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Tanita Mehta

July 27, 2023

How Cape Town Saved Itself from Day Zero

Cape Town, the beautiful coastal city in South Africa, was on the verge of an unprecedented water crisis in 2018. With its worst drought in over a century, the city faced the alarming possibility of running out of fresh water and declaring "Day Zero" – the day when taps would be turned off, and residents would have to queue for water. However, through a combination of innovative strategies, stringent water restrictions, and a unified effort by its residents, Cape Town managed to avoid Day Zero and reduce its water usage by an impressive 50% in just three years. Let's explore how the city achieved this seemingly impossible feat.

Severe Household Water Restrictions

The City of Cape Town implemented a series of water restrictions, progressively increasing in severity over time. Starting with level 2 restrictions in January 2016, the city eventually reached level 6B, which included a ban on using any drinkable water for gardens and limited personal water usage to 87 litres per day. Capetonians had to restrict themselves to two toilet flushes and a two-minute shower per person, per day. These stringent measures played a crucial role in curbing water consumption.

Banning Car Washing and Installing Water Management Devices

To further conserve water, the city introduced a ban on washing cars. Regular patrols were conducted to enforce this ban, and fines were imposed on those found violating the restriction. Additionally, the municipality installed over 18,000 water management devices at residential homes with excessive water usage. These devices automatically cut off water supply to homes once they exceeded a threshold of 350 litres per day, encouraging responsible water usage.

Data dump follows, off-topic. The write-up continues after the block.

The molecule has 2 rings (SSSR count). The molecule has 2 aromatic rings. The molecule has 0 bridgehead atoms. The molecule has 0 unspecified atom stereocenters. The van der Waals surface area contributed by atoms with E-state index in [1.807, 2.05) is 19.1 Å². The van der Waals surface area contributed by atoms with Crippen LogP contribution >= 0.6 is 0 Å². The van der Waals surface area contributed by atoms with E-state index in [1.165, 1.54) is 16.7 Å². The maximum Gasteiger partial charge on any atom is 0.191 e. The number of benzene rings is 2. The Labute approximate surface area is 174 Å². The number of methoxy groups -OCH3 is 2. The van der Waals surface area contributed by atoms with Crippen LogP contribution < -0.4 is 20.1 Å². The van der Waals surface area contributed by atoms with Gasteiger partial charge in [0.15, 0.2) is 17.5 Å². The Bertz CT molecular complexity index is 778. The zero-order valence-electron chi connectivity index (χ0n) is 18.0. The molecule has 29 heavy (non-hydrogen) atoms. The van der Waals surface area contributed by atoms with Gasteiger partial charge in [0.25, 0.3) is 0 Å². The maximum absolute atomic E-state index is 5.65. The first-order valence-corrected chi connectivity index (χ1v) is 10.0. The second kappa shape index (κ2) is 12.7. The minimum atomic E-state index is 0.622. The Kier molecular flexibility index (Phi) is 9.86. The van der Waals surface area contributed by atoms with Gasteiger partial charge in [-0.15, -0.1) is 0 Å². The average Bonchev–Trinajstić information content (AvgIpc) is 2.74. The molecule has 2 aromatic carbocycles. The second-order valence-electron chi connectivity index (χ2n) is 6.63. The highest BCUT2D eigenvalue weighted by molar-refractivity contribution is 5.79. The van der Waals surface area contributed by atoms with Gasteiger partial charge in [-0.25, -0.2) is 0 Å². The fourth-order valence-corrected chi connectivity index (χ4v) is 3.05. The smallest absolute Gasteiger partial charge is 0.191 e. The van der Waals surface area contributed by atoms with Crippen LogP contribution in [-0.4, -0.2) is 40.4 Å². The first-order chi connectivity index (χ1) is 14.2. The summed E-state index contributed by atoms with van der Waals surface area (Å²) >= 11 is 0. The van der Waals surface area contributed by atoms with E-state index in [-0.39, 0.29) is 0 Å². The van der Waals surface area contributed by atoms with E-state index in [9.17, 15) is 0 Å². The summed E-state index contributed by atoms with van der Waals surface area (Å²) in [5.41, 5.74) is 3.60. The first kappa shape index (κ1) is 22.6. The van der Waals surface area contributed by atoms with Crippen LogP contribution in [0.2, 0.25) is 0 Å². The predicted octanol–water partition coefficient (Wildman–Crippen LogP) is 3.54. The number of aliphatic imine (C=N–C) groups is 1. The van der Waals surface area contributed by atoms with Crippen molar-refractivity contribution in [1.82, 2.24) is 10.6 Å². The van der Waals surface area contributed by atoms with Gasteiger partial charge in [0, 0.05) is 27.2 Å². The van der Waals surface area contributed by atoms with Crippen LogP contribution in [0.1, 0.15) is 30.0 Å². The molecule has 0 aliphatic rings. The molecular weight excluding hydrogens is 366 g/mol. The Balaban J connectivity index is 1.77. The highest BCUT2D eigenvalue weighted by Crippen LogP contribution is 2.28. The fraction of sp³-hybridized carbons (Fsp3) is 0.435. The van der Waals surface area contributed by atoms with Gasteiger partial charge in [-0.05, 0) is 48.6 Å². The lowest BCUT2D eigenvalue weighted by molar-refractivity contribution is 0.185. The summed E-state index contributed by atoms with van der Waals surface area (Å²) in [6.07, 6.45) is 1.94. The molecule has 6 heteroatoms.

Stifled Water Supply

The City of Cape Town pioneered a unique approach known as "throttling" to reduce water pressure in its network. By dramatically reducing water pressure in the pipe network, the city achieved intermittent supply to high-lying areas. This technique effectively decreased overall water consumption without compromising the basic needs of the residents.

Setting a "Day Zero" Deadline and Launching a Media Campaign

Recognizing the importance of creating awareness and urgency, the city introduced the concept of "Day Zero." Through regular updates, citizens were informed about the expected day when taps would run dry, alongside water-saving tips and emergency plans. A comprehensive media campaign was launched, utilising billboards, radio adverts, pamphlets, and slogans like "If it's yellow, let it mellow" in public bathrooms to drive home the water-saving message. The city's tourism division also launched the "Save like a Local" campaign, encouraging foreign tourists to adhere to water restrictions during their visits.

Pool Filling Ban and Engaging Local Businesses